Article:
Life itself, even for the dying, is not to be considered a burden. In determining whether or not such a burden exists as to merit withholding or withdrawing food and water, one is to look at the immediate burdens imposed by the treatment, not the "quality of life" of the patient.
It is not permissible to discriminate among patients on the basis of their condition insofar as justice and their fundamental rights are concerned.
In the case of feeding and hydration, the moral assessment focuses on the term of reference identified as ordinary care or normal treatment of the patient. The factual medical question to be answered for the moral evaluation is: Does feeding and hydration sustain the life of the patient in the particular case? Or, on the other hand, is the food and water, however they are supplied, being rejected by the body or not being adequately assimilated? In other words, is it futile? If indeed, the person can assimilate the food and water, the question may arise whether the medical means of assisting in feeding and hydration constitute too great a burden as to be required in a particular case.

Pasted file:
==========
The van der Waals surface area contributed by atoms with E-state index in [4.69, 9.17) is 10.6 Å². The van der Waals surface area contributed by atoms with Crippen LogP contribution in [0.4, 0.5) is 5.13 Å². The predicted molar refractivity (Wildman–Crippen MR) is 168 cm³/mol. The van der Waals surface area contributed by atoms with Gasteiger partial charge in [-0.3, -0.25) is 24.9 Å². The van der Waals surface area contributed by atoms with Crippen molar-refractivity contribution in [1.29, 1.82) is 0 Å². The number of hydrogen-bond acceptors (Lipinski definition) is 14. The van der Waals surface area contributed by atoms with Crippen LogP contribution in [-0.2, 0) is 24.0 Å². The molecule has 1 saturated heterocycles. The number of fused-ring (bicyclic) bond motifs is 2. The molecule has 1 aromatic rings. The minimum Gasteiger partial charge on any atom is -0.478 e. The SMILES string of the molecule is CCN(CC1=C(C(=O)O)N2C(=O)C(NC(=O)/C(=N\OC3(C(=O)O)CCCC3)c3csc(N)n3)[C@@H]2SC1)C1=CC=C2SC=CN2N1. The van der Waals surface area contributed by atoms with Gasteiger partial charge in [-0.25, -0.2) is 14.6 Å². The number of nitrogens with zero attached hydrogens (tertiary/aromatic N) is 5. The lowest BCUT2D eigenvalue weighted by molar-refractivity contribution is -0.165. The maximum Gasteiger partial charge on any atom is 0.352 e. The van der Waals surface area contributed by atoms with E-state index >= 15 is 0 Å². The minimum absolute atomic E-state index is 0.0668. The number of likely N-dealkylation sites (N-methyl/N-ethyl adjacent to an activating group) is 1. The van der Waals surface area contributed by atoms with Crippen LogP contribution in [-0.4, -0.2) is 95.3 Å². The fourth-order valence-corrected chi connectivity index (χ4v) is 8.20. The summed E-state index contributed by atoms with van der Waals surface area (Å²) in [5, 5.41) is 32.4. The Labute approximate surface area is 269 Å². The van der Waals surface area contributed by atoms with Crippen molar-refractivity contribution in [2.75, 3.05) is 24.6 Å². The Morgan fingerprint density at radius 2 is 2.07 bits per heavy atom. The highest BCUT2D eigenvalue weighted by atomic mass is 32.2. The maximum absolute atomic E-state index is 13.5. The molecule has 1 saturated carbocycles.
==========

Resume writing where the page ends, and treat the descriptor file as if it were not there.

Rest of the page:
Explanatory Note: Analyzing treatment options this way is true to the magisterium and keeps the prudential assessment focused on the burden of the means of administration. It avoids slipping into the immoral attempt to estimate the value of an individual human life, no matter how severely disabled he or she may be or whatever condition or pathology she or he may have. It avoids, as well, the implicit act of judging the futility or burden of the normal treatment by a misguided reference to the treatment of the condition or disease affecting the patient, when, in fact, this normal treatment is directed to caring for and sustaining the life of the patient. The omission of this normal care or treatment when it is life-sustaining and when the means of providing food and water is not excessively burdensome is an injustice which by its nature will cause the death of the patient. The distinction between normal treatment and other types of treatments whose object is a remedy to the disease or condition affecting the patient, with their different objects, help preserve the "substantive moral difference" the Holy Father references in 4.1, above.
In the case of the patient who cannot make decisions for himself, as is the case of those persons considered to be unconscious or in a so-called "persistent vegetative state," food and water are morally required as normal treatment due to all persons in any condition, no matter how disabled, as long as prudent means for providing them are available. The NCCB Pro-life Committee statement has interpreted the magisterium in just this way. These patients must not be "routinely classified as `terminal' or as prime candidates for the discontinuance of even minimal means of life support."